This study investigates how English, as the dominant language of Chinese heritage speakers, influences their minor language, Chinese, in the binding domain of the Chinese reflexive ziji. There are five different experimental groups: heritage learners, early bilinguals, late bilinguals, Chinese L2 learners and Chinese monolinguals. The Truth Value Judgment Task with stories (Crain and Thornton, 1998) is used to examine the structural differences in the binding domain between Chinese and English in this experiment.
According to my research and analyses, several experimental possibilities can be imagined regarding how the dominant language, English, influences in acquisition and attrition of the Chinese reflexive ziji. First, participants cannot access language-specific properties. Early bilinguals, heritage learners and Chinese L2 learners perform lower accuracy when the Chinese reflexive ziji stands outside the binding domain of English. This result corresponds to the conclusion made by Kim, Montrul, and Yoon (2005) in the experiment of binding interpretations between Korean heritage speakers and adult L2 learners of Korean.
Second, it is likely that L1 attrition does not exist among the experimental participants. Only Chinese L2 learners have a lower score in the test because they learn Chinese as a second language after the critical period.* Third, L1 attrition seems to exist in this experiment. Heritage learners, early bilinguals and late bilinguals show low accuracy in the test. The possible factor is the operation of L1 attrition
Based on the possibilities of this experiment, several issues need to be widely addressed in future researches. First, how does the dominant language influence learners to acquire the language-specific properties such as sub-commanding? Second, what role does the minority language play in the process of language-specific property acquisition?
*Kim, Montrul, and Yoon (2009: 1) proposed that Korean immigrants (attriters) did not differ from Korean controls, while simultaneous bilinguals (incomplete learners) and late L2 learners of Korean showed behavior different from Korean control when two languages were different in their binding properties. However, in the proposal second, I hypothesized that early bilinguals and late bilinguals will not show L1 attrition in the test, either. This is the difference between two experiments.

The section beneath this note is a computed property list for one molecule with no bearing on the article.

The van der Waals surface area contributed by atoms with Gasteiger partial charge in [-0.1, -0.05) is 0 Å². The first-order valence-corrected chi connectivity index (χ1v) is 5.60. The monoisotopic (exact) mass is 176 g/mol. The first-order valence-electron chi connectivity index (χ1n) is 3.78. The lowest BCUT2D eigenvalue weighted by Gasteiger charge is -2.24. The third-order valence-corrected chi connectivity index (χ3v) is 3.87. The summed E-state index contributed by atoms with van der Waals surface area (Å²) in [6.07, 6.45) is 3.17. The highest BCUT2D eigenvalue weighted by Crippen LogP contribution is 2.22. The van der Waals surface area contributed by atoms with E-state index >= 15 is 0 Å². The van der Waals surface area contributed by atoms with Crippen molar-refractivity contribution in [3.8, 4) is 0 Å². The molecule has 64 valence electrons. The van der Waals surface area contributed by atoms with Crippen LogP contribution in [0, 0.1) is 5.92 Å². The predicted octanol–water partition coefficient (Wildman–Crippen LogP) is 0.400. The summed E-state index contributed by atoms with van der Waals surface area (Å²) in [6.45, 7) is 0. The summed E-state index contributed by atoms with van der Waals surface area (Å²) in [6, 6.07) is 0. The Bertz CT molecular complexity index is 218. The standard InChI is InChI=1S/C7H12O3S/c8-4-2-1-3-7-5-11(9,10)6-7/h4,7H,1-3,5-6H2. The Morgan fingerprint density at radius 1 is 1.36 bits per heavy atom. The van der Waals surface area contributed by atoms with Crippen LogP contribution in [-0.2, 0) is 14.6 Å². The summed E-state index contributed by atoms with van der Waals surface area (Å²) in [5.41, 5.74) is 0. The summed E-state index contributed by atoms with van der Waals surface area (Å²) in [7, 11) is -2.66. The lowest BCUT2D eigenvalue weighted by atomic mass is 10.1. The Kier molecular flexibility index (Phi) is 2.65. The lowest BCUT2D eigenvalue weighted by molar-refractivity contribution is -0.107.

|Commitee:||Hoji, Hajime, Simpson, Andrew|
|School:||University of Southern California|
|Department:||East Asian Languages and Cultures|
|School Location:||United States -- California|
|Source:||MAI 50/01M, Masters Abstracts International|
|Subjects:||Linguistics, Asian Studies, Asian American Studies|
|Keywords:||Chinese reflexive ziji, Dominant language, L1 attrition, Second language acquisition|
Copyright in each Dissertation and Thesis is retained by the author. All Rights Reserved
The supplemental file or files you are about to download were provided to ProQuest by the author as part of a
dissertation or thesis. The supplemental files are provided "AS IS" without warranty. ProQuest is not responsible for the
content, format or impact on the supplemental file(s) on our system. in some cases, the file type may be unknown or
may be a .exe file. We recommend caution as you open such files.
Copyright of the original materials contained in the supplemental file is retained by the author and your access to the
supplemental files is subject to the ProQuest Terms and Conditions of use.
Depending on the size of the file(s) you are downloading, the system may take some time to download them. Please be